Birmingham comes under green spotlight
Birmingham's environmental performance came under scrutiny from 1st-5th March when a panel of experts from other European towns gathered for the Peer Review for Sustainable Development (PRESUD).
The aim of the Review was to assist Birmingham in advancing sustainability through good leadership and effective management, establish the progress that has been made by the City Council following the earlier assessment in November 2002, and identify emerging issues and challenges within the City.
In a week-long and very hectic schedule, the Review Team assessed transport, waste management, water, biodiversity, energy, localisation and many other aspects of sustainable urban management before delivering their verdict on Friday, in the council chamber.
Stakeholders were invited to express their views at the Orange cafe on Wednesday. I was a bit late and almost walked in on a corporate seminar before locating the PRESUD meeting; a disappointingly small group of a dozen or so guys chatting round a table.
On Friday, my initial forecast of blood-letting in the Council Chamber (Council sees red over green issues?) proved wrong. The tone was more carrot than stick, constructive not confrontational, and overall performance was rated as good. Maybe Im too cynical but I couldnt help but feel that a sense of urgency was missing; will there be enough incentive to push for even better performance in future?
The plastic sack waste collections were described as shocking in the discussion but had been upgraded to poor practice in Fridays presentation. The Teams recommendations included the pilot introduction of wheeled-bins together with better kerb-side collections to increase recycling rates. There was praise for the progressive removal of fly tipped waste from private land as part of the Clean & Safe campaign.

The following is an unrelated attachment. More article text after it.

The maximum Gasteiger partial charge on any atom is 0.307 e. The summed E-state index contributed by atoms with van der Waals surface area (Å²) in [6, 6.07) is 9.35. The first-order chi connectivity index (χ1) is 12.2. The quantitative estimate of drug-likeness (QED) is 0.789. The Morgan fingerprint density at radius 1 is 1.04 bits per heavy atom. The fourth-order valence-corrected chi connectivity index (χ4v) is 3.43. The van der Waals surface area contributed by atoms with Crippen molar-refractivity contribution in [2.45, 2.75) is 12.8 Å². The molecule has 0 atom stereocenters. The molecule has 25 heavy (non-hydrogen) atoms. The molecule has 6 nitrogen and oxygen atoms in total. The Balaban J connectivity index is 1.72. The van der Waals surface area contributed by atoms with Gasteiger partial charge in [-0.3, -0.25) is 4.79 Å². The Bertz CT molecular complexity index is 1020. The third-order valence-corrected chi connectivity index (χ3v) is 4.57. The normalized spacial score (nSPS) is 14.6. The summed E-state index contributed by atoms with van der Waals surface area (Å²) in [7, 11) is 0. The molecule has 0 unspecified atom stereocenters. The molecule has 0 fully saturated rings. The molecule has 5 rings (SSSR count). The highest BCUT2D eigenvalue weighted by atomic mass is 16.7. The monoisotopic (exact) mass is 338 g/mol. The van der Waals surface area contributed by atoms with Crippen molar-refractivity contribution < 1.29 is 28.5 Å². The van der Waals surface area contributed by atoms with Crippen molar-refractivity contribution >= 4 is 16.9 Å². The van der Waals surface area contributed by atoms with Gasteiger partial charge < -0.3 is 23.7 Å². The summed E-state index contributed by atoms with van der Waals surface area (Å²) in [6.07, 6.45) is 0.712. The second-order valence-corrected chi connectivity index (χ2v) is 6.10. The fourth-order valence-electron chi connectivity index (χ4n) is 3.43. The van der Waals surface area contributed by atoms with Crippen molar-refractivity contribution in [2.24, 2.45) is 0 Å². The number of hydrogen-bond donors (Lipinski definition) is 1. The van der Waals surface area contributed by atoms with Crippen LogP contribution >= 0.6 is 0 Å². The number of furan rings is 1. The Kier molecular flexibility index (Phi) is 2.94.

Nitrogen dioxide levels from heavy traffic are still too high and action plans are needed as part of transport planning. A range of initiatives were singled out as show[ing] promise e.g. walking and cycling strategies, walk to school and company travel schemes. Initiatives such as Bus Showcase schemes should be extended to stop decline in bus usage and measures introduced to reduce environmental impact of buses. The transport strategy being developed for Eastside should become the standard for all development in the City.
On energy explicit action is needed and commitments made to set a carbon dioxide reduction target (BCC signed the Nottingham Declaration on Climate Change in summer 2002). The two community energy schemes at Broad Street and Eastside should be developed as benchmarks for good practice city-wide. Building developments should fully integrate energy management.
Protected habitat and species surveys should be kept up-to-date to ensure that inappropriate development does not take place.
Theres need for champions of sustainability in the City Council, to connect strategies, policies and performance. Interaction must be two-way, with clear feedback to residents and stakeholders. Peoples contributions, their skills, knowledge and expertise must be valued. A better balance between short-term wins and longer term changes needs to be achieved.
The draft Report of the PRESUD Review Team will be published in the next ten weeks, followed by a conference in early September in The Hague.